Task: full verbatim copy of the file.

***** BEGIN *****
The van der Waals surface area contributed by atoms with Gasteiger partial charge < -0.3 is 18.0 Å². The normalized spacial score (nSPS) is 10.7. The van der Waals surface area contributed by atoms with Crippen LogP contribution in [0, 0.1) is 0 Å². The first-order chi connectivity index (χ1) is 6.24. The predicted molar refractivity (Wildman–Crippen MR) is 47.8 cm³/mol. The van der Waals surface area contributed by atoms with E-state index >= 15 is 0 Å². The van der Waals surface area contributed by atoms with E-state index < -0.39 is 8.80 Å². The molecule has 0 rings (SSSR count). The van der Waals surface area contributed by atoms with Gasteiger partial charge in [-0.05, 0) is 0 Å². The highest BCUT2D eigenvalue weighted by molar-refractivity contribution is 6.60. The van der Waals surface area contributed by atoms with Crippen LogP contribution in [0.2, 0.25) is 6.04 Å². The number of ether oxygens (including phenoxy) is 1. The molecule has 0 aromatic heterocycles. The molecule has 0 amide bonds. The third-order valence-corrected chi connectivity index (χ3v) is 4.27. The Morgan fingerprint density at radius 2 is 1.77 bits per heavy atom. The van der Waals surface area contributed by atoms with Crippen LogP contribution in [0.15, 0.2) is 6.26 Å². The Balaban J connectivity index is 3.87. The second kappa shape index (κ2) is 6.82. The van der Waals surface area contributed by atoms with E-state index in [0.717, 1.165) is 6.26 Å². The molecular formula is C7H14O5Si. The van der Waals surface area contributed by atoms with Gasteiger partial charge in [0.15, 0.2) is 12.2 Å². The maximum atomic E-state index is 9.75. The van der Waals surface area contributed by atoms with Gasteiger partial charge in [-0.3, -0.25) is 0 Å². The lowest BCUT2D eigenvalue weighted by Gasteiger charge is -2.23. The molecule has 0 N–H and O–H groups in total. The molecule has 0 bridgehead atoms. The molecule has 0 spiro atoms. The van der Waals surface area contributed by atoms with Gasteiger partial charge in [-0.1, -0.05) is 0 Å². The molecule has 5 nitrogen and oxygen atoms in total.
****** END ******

The van der Waals surface area contributed by atoms with Gasteiger partial charge < -0.3 is 18.0 Å². The normalized spacial score (nSPS) is 10.7. The van der Waals surface area contributed by atoms with Crippen LogP contribution in [0, 0.1) is 0 Å². The first-order chi connectivity index (χ1) is 6.24. The predicted molar refractivity (Wildman–Crippen MR) is 47.8 cm³/mol. The van der Waals surface area contributed by atoms with E-state index >= 15 is 0 Å². The van der Waals surface area contributed by atoms with E-state index < -0.39 is 8.80 Å². The molecule has 0 rings (SSSR count). The van der Waals surface area contributed by atoms with Gasteiger partial charge in [-0.05, 0) is 0 Å². The highest BCUT2D eigenvalue weighted by molar-refractivity contribution is 6.60. The van der Waals surface area contributed by atoms with Crippen LogP contribution in [0.2, 0.25) is 6.04 Å². The number of ether oxygens (including phenoxy) is 1. The molecule has 0 aromatic heterocycles. The molecule has 0 amide bonds. The third-order valence-corrected chi connectivity index (χ3v) is 4.27. The Morgan fingerprint density at radius 2 is 1.77 bits per heavy atom. The van der Waals surface area contributed by atoms with Crippen LogP contribution in [0.15, 0.2) is 6.26 Å². The Balaban J connectivity index is 3.87. The second kappa shape index (κ2) is 6.82. The van der Waals surface area contributed by atoms with E-state index in [0.717, 1.165) is 6.26 Å². The molecular formula is C7H14O5Si. The van der Waals surface area contributed by atoms with Gasteiger partial charge in [0.15, 0.2) is 12.2 Å². The maximum atomic E-state index is 9.75. The van der Waals surface area contributed by atoms with Gasteiger partial charge in [-0.3, -0.25) is 0 Å². The lowest BCUT2D eigenvalue weighted by Gasteiger charge is -2.23. The molecule has 0 N–H and O–H groups in total. The molecule has 0 bridgehead atoms. The molecule has 0 spiro atoms. The van der Waals surface area contributed by atoms with Gasteiger partial charge in [-0.1, -0.05) is 0 Å². The molecule has 5 nitrogen and oxygen atoms in total.